Intended for healthcare professionals

Clinical Review

Diagnosis, investigation, and management of deep vein thrombosis

BMJ 2003; 326 doi: (Published 29 May 2003) Cite this as: BMJ 2003;326:1180

management and prevention of calf vein thrombosis

Thank you for your question about the treatment of calf vein
thrombosis. The issue of whether or not to treat calf vein thrombosis is

I think that the majority of calf DVT should be treated for the
following reasons:-

(1) Calf vein DVT can propagate to the popliteal and femoral veins
causing damage to the veins and venous valves with the subsequent risk of
significant pulmonary embolus and venous incompetence

(2) There have been many case reports published where a patient who
has been diagnosed with a calf DVT has died of a pulmonary embolus. It is
possible in these cases that whatever risk factors caused the calf DVT
also caused a pelvic vein thrombosis which is the cause of the sudden
death, rather than the small below knee DVT

(3) Even small calf vein DVT can cause significant pain and swelling.
Treatment with anticoagulation can quickly relieve pain

My policy is that if patients have an obvious risk factor which has
caused the below knee DVT and the risk factor is still present then I
recommend anticoagulation. I would always treat calf vein DVT in patients

Previous DVT
Patients with malignancy
Patients with leg in cast
Post-operative patients who are not fully mobile

I have explained the issues involved to many patients with a calf
vein DVT and almost everyone has elected to be treated with warfarin.

I have been involved in the outpatient treatment of DVT for the past
7 years and have seen many patients with a below knee DVT. In virtually
all cases there has been an obvious risk factor which is still present. I
can only recall a small number of patiets who were not treated and some of
these patients returned the following day because the pain was getting
worse and were subsequently treated with anticoagulation.

Patients with an untreated below knee DVT could have serial
ultrasound scans to check that the thrombus is not propagating but I have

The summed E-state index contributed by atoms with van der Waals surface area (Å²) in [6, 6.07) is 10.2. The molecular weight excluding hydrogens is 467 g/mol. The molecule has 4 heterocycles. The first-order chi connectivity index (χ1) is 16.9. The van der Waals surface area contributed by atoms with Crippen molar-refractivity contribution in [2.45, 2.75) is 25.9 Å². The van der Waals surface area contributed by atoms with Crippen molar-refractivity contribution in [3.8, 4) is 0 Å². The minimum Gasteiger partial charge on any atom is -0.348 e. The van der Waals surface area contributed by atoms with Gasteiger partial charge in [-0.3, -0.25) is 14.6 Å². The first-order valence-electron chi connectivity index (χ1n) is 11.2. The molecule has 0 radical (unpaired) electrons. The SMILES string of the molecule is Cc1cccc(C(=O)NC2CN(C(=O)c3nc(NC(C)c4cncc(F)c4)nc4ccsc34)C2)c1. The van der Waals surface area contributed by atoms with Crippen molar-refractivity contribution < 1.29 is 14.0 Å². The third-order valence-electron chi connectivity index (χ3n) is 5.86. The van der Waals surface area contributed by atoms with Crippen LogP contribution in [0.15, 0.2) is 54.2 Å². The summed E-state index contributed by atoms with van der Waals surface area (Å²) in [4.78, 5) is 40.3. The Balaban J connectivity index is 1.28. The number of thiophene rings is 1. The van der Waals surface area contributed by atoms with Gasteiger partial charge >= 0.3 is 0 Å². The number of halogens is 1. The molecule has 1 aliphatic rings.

never adopted this practice.

Using aspirin for calf vein DVT is also an interesting idea. Although
some centres may use aspirin in patients with below knee DVT I have not
had experience myself using aspirin.

Although there is evidence that aspirin can prevent pulmonary
embolism and DVT in high risk patients [1],[2] I am not aware of any study
that has evaluated the use of aspirin in treating below knee DVT. I would
prefer to use warfarin initially, if only for 6 weeks.

Although there has been a lot of publicity about using aspirin prior
to air travel I am not aware of any study evaluating the use of aspirin in
preventing DVT in low risk patients. It is possible that if millions of
airline passengers took aspirin every year the small increased risk of
gastro-intestinal bleeding may outweigh any potential benefit of aspirin.

In high risk patients on long haul flights (eg patients with previous
DVT) I would recommend self injection of low molecular wight heparin
rather than aspirin (although there is no license for this indication in
the UK).

[1] Pulmonary Embolism Prevention (PEP) Trial Collaborative Group.
Prevention of pulmonary embolism and deep vein thrombosis with low dose
aspirin: Pulmonary Embolism Prevention (PEP) trial. The Lancet

[2] Antiplatelet Trialists' Collaboration. Collaborative overview of
randomised trials of anti-platelet therapy-III: Reduction in venous
thrombosis and pulmonary embolism by antiplatelet prophylaxis among
surgical and medical patients. BMJ 1994;308:235-246.

Clive Tovey

Competing interests:  
I have been reimbursed by Pharmacia, the manufacturers of Fragmin, for attending a conference

Competing interests: No competing interests

12 June 2003
Tovey Clive
Consultant A&E
Prince Charles Hospital, Merthyr Tydfil, Mid Glamorgan South Wales UK CF47 9DT